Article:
The Crest of the Commonwealth of Australia Treasury Portfolio Ministers
Picture of Chris Bowen

Chris Bowen

Assistant Treasurer and Minister for Competition Policy and Consumer Affairs

3 December 2007 - 8 June 2009

Transcript of 21/09/2008

Interview with Barrie Cassidy

ABC TV Insiders Program

21 September 2008

SUBJECTS: Global economy, short selling, Fuelwatch, Budget surplus, Malcolm Turnbull

BARRIE CASSIDY:

Chris Bowen good morning and welcome.

CHRIS BOWEN:

Good morning Barrie.

CASSIDY:

We are told that Australia is not immune from what is going on in the United States. How then will we fill the impact? What do we have to brace ourselves for?

BOWEN:

Well the international situation is of course fluid, but the important thing to remember is that Australia is placed as well, if not better than, any country in the world, to get through this crisis.

We have our big four banks all double ‘A’ rated. There are only about 20 banks in the world that are double ‘A’ rated and we’ve got four of them here in Australia. Our prudential regulation is very well respected – APRA has done a very good job in recent weeks and months – so we are very well placed to get through this turbulence that’s embracing the world.

CASSIDY:

But nevertheless, I’m sure you can see some impact. What about on the stock market and how that might impact on superannuation policies?

BOWEN:

We are seeing falls in the stock market around the world and that of course will have an impact on Australia and will have an impact on people’s savings plans. We will also see impacts on confidence. Confidence around the world has fallen to 1992 levels in every developed country; Australia is not immune from that. Of course, we also see impacts on banks financing ability.

So we will see impacts in Australia, but it is important to remember that we do have different fundamentals in our economy, as opposed to the United States or Europe.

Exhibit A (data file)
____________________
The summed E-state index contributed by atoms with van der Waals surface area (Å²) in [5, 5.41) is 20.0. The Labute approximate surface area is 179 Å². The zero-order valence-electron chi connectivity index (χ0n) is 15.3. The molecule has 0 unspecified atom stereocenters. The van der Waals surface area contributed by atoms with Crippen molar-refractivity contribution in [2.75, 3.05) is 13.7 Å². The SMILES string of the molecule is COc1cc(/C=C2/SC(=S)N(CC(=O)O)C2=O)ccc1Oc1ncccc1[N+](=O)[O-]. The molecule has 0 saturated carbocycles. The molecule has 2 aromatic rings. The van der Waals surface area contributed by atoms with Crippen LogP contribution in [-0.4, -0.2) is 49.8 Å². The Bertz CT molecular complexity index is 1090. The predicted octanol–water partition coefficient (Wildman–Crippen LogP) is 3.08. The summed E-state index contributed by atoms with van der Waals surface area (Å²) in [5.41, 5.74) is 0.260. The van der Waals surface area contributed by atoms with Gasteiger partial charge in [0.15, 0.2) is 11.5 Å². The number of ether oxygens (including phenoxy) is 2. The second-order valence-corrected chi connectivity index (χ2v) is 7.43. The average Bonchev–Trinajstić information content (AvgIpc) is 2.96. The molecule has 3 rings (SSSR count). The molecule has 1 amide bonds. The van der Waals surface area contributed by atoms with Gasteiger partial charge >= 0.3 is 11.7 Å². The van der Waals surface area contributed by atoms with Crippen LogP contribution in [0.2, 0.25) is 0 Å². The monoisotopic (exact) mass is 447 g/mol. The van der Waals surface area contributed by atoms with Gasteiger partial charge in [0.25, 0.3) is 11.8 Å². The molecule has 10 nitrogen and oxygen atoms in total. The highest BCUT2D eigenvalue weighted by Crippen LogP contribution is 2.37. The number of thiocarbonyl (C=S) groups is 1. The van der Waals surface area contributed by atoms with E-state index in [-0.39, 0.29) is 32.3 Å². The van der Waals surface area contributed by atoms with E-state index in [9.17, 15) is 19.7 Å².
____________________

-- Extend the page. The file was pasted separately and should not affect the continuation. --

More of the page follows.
CASSIDY:

Economists say that you should look at superannuation over five to seven year cycles, but self-funded retirees already retired might feel an impact. Does that mean that they will go onto pensions sooner rather than later and that will have an impact on budgets?

BOWEN:

There may be impacts depending on how big and how long this crisis lasts. The important point to remember is, as you say, to take a long-term point of view. We don’t give financial advice, but people can be assured that the Australia economy is very sound, very well placed, to withstand this turbulence, and there is a way to run in this international crisis.

CASSIDY:

On the other side of the ledger there is a suggestion today, in one of the newspapers, that you can use the $64 billion Future Fund to cash-in and go out and hunt for bargains, shares and buy parts of discounted companies. Do you see that as a prospect for the Future Fund?

BOWEN:

Well, the Future Fund is of course run by its Guardians at arms length from the government, and they will make the best investment decisions they can, with the mandate they have been given by the government. They’ll do that, I’m sure, on a very sound basis.

CASSIDY:

What’s the thinking in government on a timeline for the crisis in the United States, or will they be no end in this sense, that there could be a huge transfer of money and assets out of the United States and that could be a permanent thing?

BOWEN:

The one thing that is certain about the crisis is that it is fluid and that anybody who tries to predict when it might end is taking a punt. However, I would point to the President of the World Bank who said that he expects world growth to return more normal levels next year, in 2009. He would be well placed to make that judgement.

Anybody who goes out on a limb and says it will definitely finish at a particular point is taking a huge punt in the current environment.

CASSIDY:

But based on that sort of economic prediction, does this government simply ride it out, or do you look at new, regulatory measures so that what occurred in the United States can’t happen here?

BOWEN: